Biography of Resistance by Muhammad H. Zaman
eBook review copy; 320 pages
Biography of Resistance: The Epic Battle Between People and Pathogens by
Muhammad H. Zaman is a very highly recommended biography and history of
the scientists involved in the discovery and research of bacteria,
bacteriological diseases, antibiotics, and the increasing resistance to
"In September 2016, a woman in Nevada became the first known case in
the U.S. of a person who died of an infection resistant to every
antibiotic available. Her death is the worst nightmare of infectious
disease doctors and public health professionals. While bacteria live
within us and are essential for our health, some strains can kill us. As
bacteria continue to mutate, becoming increasingly resistant to known
antibiotics, we are likely to face a public health crisis of
unimaginable proportions. 'It will be like the great plague of the
middle ages, the influenza pandemic of 1918, the AIDS crisis of the
1990s, and the Ebola epidemic of 2014 all combined into a single
threat,' Muhammad H. Zaman warns."
In this well researched account, Zaman covers the biography and history of the scientists involved in
discoveries and explorations. At this point we should have all heard
the warnings concerning the overuse and over prescription of antibiotics
and how it is resulting in superbugs. Understanding how bacteria and
antibiotics work will hopefully allow more people to understand the
seriousness of the current situation.
Harmful bacteria have always plagued humans and threatened us with
death. The discovery of their existence and our understanding of it have
increased our chances to survive the attacks. The problem is that
bacteria have a multilayered defense mechanism that is continuously
evolving, mutating, and staying one step ahead of our attempts to
control it. Antibiotics were thought to be the cure-all remedy because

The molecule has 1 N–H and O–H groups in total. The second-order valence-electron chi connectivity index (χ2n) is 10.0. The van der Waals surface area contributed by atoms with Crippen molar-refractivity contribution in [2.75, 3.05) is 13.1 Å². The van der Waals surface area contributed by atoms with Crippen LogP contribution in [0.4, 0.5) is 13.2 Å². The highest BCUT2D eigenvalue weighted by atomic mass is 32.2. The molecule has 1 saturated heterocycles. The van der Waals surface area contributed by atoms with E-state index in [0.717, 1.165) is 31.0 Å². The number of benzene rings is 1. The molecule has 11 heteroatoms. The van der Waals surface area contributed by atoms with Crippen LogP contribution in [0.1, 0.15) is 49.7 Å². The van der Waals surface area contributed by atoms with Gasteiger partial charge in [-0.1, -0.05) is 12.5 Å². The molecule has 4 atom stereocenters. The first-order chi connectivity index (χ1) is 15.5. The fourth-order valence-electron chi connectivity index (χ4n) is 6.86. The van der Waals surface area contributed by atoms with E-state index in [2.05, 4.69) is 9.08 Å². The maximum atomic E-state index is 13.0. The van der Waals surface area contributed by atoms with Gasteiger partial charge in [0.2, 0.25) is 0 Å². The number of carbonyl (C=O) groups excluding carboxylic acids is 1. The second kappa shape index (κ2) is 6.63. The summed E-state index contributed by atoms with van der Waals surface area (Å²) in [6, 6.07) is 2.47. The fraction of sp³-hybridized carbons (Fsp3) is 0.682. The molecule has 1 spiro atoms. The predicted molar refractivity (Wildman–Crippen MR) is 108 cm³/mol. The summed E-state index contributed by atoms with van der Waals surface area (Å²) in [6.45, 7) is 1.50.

they target the
disease-causing bacteria rather than other cells in the body.
"Antibiotics occur naturally, and scientists have further enhanced these
sophisticated weapons with two goals in mind: to kill the harmful
bacteria or to stop it from replicating." Zaman warns readers that at
the current rate in which our antibiotics are becoming impotent, we need
to be concerned that the day is arriving when routine procedures could
lead to untreatable infections.
This is a fascinating history, call to action, and definitely worth reading.
Take note during this time of COVID 19: "While the world remembers
the Spanish flu as the killer, most people didn’t actually die of the
viral disease. They died of complications due to pneumonia, a bacterial
infection. The flu virus weakened the immune system, providing an
opportunity for the pneumonia bacteria to enter and thrive. In the
absence of antibiotics to kill the bacteria, pneumonia proved to be a
death sentence." "The basic symptoms which occur in pneumonia and which
are never lacking
are as follows: acute fever, sticking [pleuritic] pain in the side,
short rapid breaths, serrated pulse and cough, mostly [associated] with
My review copy was courtesy of HarperCollins.